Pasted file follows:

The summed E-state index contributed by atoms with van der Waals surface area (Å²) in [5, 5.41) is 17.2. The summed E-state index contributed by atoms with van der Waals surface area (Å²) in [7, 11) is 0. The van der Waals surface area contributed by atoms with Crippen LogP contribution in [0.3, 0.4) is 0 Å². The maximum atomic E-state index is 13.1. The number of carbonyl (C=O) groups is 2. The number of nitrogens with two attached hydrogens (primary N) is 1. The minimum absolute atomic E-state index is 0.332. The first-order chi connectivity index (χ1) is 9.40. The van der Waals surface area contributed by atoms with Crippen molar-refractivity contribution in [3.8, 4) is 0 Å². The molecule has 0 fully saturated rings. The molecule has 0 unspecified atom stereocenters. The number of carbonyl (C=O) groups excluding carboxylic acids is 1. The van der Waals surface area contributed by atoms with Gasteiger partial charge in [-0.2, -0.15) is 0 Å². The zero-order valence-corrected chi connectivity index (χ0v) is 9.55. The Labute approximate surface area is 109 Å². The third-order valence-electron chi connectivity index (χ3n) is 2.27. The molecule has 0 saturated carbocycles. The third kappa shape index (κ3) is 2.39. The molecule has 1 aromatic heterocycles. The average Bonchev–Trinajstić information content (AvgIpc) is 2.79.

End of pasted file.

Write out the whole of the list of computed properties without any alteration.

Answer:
The summed E-state index contributed by atoms with van der Waals surface area (Å²) in [5, 5.41) is 17.2. The summed E-state index contributed by atoms with van der Waals surface area (Å²) in [7, 11) is 0. The van der Waals surface area contributed by atoms with Crippen LogP contribution in [0.3, 0.4) is 0 Å². The maximum atomic E-state index is 13.1. The number of carbonyl (C=O) groups is 2. The number of nitrogens with two attached hydrogens (primary N) is 1. The minimum absolute atomic E-state index is 0.332. The first-order chi connectivity index (χ1) is 9.40. The van der Waals surface area contributed by atoms with Crippen molar-refractivity contribution in [3.8, 4) is 0 Å². The molecule has 0 fully saturated rings. The molecule has 0 unspecified atom stereocenters. The number of carbonyl (C=O) groups excluding carboxylic acids is 1. The van der Waals surface area contributed by atoms with Gasteiger partial charge in [-0.2, -0.15) is 0 Å². The zero-order valence-corrected chi connectivity index (χ0v) is 9.55. The Labute approximate surface area is 109 Å². The third-order valence-electron chi connectivity index (χ3n) is 2.27. The molecule has 0 saturated carbocycles. The third kappa shape index (κ3) is 2.39. The molecule has 1 aromatic heterocycles. The average Bonchev–Trinajstić information content (AvgIpc) is 2.79.